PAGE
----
Jerry Crasnick of ESPN.com reports that Zack Greinke left his representatives at CAA and is currently without an agent.
Greinke has one season left on his contract and will hit the open market next offseason ready to cash in for a huge deal, so every agent in the business would love to nab him as a client.
He’s currently on a four-year, $38 million extension signed with the Royals in January of 2009 and as a rare under-30 star free agent the former Cy Young winner could be in line for a deal in excess of $100 million next winter.
At no point did the Brewers seem legitimately in the mix to re-sign Prince Fielder, so it’ll be interesting to see if they make a stronger effort to retain Greinke long term. He went 16-6 with a 3.83 ERA and 201 strikeouts in 172 innings for Milwaukee after coming over with Yuniesky Betancourt in a blockbuster trade for Jake Odorizzi, Lorenzo Cain, Alcides Escobar, and Jeremy Jeffress.
Following the Astros’ decisive 4-0 shutout over the Yankees on Saturday night, Justin Verlander was named the Most Valuable Player of the American League Championship Series. Hall of Fame outfielder and former MLB manager Frank Robinson handed the award to Verlander, who was beaming as he thanked his teammates and members of the Astros’ organization.
“I’ve got to say, it came down to the wire, and one thing kept going off in my head was Dallas,” Verlander told the crowd gathered at Minute Maid Park. “When he called me, he said that I won’t regret my decision to join the Houston Astros. And here we are right now, it’s the best feeling in the world. We’ve got four more wins to win a World Series, and I do not regret my decision to come here. This is the best feeling a player can have. So, thank you.”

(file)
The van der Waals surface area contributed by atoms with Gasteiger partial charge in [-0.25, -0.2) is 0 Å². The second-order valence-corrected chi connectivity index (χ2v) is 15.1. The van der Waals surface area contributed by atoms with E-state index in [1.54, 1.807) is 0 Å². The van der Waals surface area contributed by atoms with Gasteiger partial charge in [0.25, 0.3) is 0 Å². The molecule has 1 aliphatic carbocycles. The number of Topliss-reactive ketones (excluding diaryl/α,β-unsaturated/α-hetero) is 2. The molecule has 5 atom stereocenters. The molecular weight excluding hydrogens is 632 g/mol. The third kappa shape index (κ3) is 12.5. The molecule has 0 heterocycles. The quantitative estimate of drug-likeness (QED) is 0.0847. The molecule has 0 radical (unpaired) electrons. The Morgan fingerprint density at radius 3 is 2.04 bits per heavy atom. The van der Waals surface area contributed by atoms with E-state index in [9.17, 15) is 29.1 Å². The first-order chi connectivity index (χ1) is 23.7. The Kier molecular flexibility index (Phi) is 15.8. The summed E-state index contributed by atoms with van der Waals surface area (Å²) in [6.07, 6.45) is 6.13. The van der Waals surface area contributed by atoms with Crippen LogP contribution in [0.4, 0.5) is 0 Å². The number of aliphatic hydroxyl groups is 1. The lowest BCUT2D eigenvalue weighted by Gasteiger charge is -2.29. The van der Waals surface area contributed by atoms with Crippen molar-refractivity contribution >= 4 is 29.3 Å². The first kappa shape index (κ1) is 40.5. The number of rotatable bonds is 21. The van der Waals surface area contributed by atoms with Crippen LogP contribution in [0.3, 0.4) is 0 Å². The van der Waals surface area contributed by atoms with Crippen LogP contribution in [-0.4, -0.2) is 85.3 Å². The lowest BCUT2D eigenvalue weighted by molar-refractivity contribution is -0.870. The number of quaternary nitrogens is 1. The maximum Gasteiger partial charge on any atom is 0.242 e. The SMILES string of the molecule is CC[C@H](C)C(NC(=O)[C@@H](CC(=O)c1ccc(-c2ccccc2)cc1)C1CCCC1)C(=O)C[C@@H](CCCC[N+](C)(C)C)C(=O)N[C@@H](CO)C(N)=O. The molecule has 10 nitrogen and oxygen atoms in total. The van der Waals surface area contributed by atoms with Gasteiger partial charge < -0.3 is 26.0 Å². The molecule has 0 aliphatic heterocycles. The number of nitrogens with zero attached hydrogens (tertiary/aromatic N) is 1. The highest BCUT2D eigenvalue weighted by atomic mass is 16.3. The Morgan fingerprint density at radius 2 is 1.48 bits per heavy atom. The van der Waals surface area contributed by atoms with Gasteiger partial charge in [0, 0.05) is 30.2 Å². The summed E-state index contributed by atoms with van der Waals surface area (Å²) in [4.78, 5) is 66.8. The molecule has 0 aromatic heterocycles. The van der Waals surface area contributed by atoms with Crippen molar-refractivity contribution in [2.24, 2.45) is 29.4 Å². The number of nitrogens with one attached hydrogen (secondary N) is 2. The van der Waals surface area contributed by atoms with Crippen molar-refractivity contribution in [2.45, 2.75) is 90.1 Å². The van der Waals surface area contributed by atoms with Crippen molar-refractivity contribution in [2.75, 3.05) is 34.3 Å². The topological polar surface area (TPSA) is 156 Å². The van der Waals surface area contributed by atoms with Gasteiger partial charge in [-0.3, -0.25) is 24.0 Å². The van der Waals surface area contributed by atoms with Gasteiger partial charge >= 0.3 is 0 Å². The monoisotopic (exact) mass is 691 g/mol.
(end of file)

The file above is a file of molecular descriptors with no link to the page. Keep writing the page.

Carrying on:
Among a cast that boasted the likes of Jose Altuve, Carlos Correa and Dallas Keuchel, among others, Verlander was spectacular. He locked down a complete game win in Game 2, holding the Yankees to one run on five hits and a walk and striking out a postseason-high 13 batters. In Game 6, he saved the Astros from elimination with seven scoreless innings, helping propel the club to their eventual 7-1 finish that set up their series-clinching finale on Saturday.
The 34-year-old righty also took his place among some postseason greats. Thanks to an eight-strikeout outing on Friday night, his collective 136 postseason strikeouts are good for sixth-most in MLB playoff history, just a smidgen shy of Tom Glavine (143), Mike Mussina (145), Roger Clemens (173), Andy Pettitte (183) and John Smoltz (199). He also joined Bob Gibson, Curt Schilling and Sandy Koufax as one of just four hurlers to strike out 20+ Yankees in a postseason series.